Write them down. Turn it into a list. Write as if you’re talking to yourself. Jump from idea to idea with no concern about connecting sentences. Write however feels natural to express these thoughts.

Write about how writing makes you feel. Challenged? Excited? Alive? Free? What do you love most about being creative? 

Now come back to that initial sentence. Perhaps write it out again. Say it out loud. Give yourself permission to write and mean it. Allow yourself to fill a page with all the thoughts we’ve just explored for the sake of exploring them. 

Do you believe it this time? 

Because it’s that simple, and that easy, and that’s really all there is to it. 


We’re going to finish up today’s session with a small caveat, and an ongoing exercise to take with you for the rest of the day/week/year. 

Writing in a journal often brings up deep, personal, sometimes raw feelings, and it’s very easy to fall into the habit of using it as a place to dump all our worries, anger, frustrations and resentments. This can be cathartic in its own way, but it can also send us into a spiral of gloom or self-deprecation with nothing to balance it out.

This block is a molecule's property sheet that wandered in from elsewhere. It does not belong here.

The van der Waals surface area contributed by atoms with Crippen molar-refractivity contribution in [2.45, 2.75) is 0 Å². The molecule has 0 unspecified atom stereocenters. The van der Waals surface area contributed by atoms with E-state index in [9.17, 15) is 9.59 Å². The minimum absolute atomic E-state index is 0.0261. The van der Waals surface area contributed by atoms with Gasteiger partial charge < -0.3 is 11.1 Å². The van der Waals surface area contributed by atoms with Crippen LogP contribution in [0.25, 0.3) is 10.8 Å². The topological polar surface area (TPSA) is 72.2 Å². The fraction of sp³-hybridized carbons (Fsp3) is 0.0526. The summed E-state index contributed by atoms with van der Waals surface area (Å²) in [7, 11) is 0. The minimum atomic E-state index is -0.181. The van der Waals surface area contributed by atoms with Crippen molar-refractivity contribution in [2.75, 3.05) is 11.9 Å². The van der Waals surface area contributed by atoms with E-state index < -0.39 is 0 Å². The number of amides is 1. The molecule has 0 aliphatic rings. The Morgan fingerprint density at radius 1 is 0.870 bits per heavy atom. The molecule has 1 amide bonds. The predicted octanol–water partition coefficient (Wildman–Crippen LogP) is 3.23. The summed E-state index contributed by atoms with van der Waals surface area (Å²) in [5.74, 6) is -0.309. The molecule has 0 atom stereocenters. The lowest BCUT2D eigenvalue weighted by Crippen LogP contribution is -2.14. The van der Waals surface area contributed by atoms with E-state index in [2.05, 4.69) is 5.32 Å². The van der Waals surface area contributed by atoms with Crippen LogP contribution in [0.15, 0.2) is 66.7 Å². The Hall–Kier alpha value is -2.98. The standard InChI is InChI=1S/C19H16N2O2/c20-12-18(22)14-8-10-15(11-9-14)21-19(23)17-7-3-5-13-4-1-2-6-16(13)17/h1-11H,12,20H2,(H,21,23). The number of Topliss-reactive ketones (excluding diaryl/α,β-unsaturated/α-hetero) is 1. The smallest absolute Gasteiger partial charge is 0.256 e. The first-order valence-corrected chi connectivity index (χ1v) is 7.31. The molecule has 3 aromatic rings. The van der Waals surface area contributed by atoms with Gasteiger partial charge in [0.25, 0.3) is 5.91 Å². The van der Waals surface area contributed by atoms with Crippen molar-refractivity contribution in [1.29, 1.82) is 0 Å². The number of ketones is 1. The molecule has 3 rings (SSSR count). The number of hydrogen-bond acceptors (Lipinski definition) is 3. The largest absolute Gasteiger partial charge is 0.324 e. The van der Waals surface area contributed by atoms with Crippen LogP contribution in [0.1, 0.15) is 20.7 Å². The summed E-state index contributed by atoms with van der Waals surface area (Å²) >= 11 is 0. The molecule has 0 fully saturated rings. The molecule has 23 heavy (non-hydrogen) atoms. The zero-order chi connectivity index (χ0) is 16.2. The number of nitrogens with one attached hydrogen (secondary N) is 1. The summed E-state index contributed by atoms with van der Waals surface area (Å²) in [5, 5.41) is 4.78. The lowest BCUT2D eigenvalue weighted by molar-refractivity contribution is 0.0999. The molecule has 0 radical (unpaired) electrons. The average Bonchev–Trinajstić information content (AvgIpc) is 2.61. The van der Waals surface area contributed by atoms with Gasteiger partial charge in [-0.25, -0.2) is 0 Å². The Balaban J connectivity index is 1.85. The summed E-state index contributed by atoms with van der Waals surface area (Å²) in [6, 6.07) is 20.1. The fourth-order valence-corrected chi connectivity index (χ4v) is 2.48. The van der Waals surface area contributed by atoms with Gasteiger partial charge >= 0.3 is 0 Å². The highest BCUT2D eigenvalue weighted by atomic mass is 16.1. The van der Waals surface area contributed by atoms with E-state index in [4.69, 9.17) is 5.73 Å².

So remember to speak kindly to yourself in your journal. Try to counter any negativity with something positive. Actively seek out the bright spots. Write down something you’re grateful for, or something that delights you.

One of my favourite journal-style books is The Book of Delights by Ross Gay – a collection of ‘daily instances of delight: from a friend’s unabashed use of air quotes, to cradling a tomato seedling aboard a plane, to the silent nod of acknowledgement between the only two black people in a room.‘